Hotel rooms are nightmare

Ever since I started working for the Florida vacation home site, I've been bothered by recurring nightmares. I am haunted at night by the spirit of hotel rooms past.

There was a time when I traveled quite a bit on business. Fortunately, I do not make hotels hop anymore. But at night I'm floating in a hotel room far away in time …

Today's work is done, I called home to check the children. It seemed that there was a shouting battle going on in my absence. It seemed as though Pandemonium won, but Total Bedlam also made some noise.

"Can you just ask a little," I said to the phone.

"You stop," I heard the man in the next room moaning.

I chose to ignore him. "Come on guys. Can not you just stop fighting for a moment?"

"I want to show you what the fighting means" I heard through the wall.

"Geeze. I can not even think of myself," I complained to the phone.

"Hi! I had almost enough of you," shook the guy on the other side of the wall.

Suddenly I became very scared. I picture a burly, six-foot-two weightlifter smashing his fist through the wall. I hung the phone wondering how thin the walls were.

Nothing happened. No fist. No broken wall. No burly, six foot-two weightlifters.

I decided to go down for a stress-relief stroll. When I closed my door, the man from the next room came forward.

Fortunately, he was no weight lifter.

I was asking him why he had shouted at me through the wall while trying to discipline my children when he called to me: "Hi you?"

I suddenly understood how thin the walls were.

In fact, I discovered that the walls of the hotel come in two thicknesses:

If you're lucky you get "Reduce the volume of your TV!" walls. If you are less lucky you get "Turn off the brightness of your TV!" walls.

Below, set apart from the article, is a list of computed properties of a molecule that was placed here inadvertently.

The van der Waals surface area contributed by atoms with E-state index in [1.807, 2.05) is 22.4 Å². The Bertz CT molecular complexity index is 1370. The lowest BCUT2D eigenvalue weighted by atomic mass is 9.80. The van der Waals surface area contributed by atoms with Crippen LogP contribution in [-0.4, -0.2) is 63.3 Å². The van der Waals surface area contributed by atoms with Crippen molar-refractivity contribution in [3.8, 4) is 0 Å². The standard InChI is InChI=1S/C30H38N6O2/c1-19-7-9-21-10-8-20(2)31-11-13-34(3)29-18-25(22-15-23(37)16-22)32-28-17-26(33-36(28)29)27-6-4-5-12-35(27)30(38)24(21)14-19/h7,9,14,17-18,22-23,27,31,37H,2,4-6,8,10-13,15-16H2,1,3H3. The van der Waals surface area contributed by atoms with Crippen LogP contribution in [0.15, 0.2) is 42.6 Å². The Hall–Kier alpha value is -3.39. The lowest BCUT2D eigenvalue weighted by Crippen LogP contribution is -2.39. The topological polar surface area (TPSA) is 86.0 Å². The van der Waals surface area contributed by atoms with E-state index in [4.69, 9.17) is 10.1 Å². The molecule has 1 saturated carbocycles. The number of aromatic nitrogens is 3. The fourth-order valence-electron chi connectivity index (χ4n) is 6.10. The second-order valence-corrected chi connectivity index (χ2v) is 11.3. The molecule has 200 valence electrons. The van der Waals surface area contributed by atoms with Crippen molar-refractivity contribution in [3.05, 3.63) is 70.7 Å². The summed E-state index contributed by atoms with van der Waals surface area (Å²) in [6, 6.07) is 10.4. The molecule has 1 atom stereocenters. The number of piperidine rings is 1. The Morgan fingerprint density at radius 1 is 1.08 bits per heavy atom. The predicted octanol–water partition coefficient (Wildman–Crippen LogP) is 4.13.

Fortunately, hotel rooms are immaculately clean. It is true. The sign says it. As long as you do not look under the mattress to find a 1976 copy of Businessweek Magazine and theater tickets for a 1982 exhibition of The Music Man.

I do not know why hotels pretend to be so spotless. All the unwanted under the bed could be used as a marketing tool. "Stay at Hilltop Hilton and join our underground mattress-scavenger-hunt."

If the hotels do not catch, the motels will sooner or later. They can do something for a sales pitch. Such as. "Color TV" (Ooooooohh.). And "Outdoor Pool" (I think the "outdoor" feature is a good addition, not?) And what about "Free Parking" (which really is a way to say "You do not have to park your car in your room." ).

What concerns me most about hotels is what they hold in the drawers. Have you ever noticed that there is always a Bible in the drawer? Why?

When you buy a car, there is no Bible in the glovebox, although the road is where you need beans most.

When digging for the prize at the bottom of the Cracker Jack box, it's never a bible.

Even in hospitals, where a prayer may be all you have left, there is no Bible in the drawer.

Only in hotels and in death row, Bibles come as standard equipment.

And why just the Bible? I have had plenty of free time to search for Torah and Qur'an in hotel rooms, and I have never found anyone. Do not Jews and Muslims become in hotels? What do they know that I do not?

Fortunately, I do not have to stay at hotels anymore. I do not have to finish shadow marion shows from the guy on the other side of the wall. I do not have to read his shoulder. I'm not worried about what he ate for dinner.

And I do not have to listen to his snoring. I can enjoy my own nights in peace.



Source by David Leonhardt